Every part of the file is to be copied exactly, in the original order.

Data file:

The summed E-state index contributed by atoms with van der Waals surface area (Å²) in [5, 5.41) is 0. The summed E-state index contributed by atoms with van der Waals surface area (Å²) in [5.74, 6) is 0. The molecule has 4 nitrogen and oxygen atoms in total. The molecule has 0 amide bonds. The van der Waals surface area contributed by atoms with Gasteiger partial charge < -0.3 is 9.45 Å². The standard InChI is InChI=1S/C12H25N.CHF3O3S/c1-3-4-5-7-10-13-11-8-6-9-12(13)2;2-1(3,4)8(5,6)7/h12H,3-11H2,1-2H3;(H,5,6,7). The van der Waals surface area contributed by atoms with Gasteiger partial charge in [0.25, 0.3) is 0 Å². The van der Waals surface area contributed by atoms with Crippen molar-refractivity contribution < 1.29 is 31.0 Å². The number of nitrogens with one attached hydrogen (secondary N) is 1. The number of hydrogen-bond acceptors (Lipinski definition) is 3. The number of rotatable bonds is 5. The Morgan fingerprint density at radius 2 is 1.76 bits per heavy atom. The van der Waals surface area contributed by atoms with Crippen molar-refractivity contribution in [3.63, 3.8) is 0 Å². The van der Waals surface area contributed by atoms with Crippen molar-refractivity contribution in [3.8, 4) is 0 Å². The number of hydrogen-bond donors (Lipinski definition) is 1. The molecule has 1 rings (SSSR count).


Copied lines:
The summed E-state index contributed by atoms with van der Waals surface area (Å²) in [5, 5.41) is 0. The summed E-state index contributed by atoms with van der Waals surface area (Å²) in [5.74, 6) is 0. The molecule has 4 nitrogen and oxygen atoms in total. The molecule has 0 amide bonds. The van der Waals surface area contributed by atoms with Gasteiger partial charge < -0.3 is 9.45 Å². The standard InChI is InChI=1S/C12H25N.CHF3O3S/c1-3-4-5-7-10-13-11-8-6-9-12(13)2;2-1(3,4)8(5,6)7/h12H,3-11H2,1-2H3;(H,5,6,7). The van der Waals surface area contributed by atoms with Gasteiger partial charge in [0.25, 0.3) is 0 Å². The van der Waals surface area contributed by atoms with Crippen molar-refractivity contribution < 1.29 is 31.0 Å². The number of nitrogens with one attached hydrogen (secondary N) is 1. The number of hydrogen-bond acceptors (Lipinski definition) is 3. The number of rotatable bonds is 5. The Morgan fingerprint density at radius 2 is 1.76 bits per heavy atom. The van der Waals surface area contributed by atoms with Crippen molar-refractivity contribution in [3.63, 3.8) is 0 Å². The van der Waals surface area contributed by atoms with Crippen molar-refractivity contribution in [3.8, 4) is 0 Å². The number of hydrogen-bond donors (Lipinski definition) is 1. The molecule has 1 rings (SSSR count).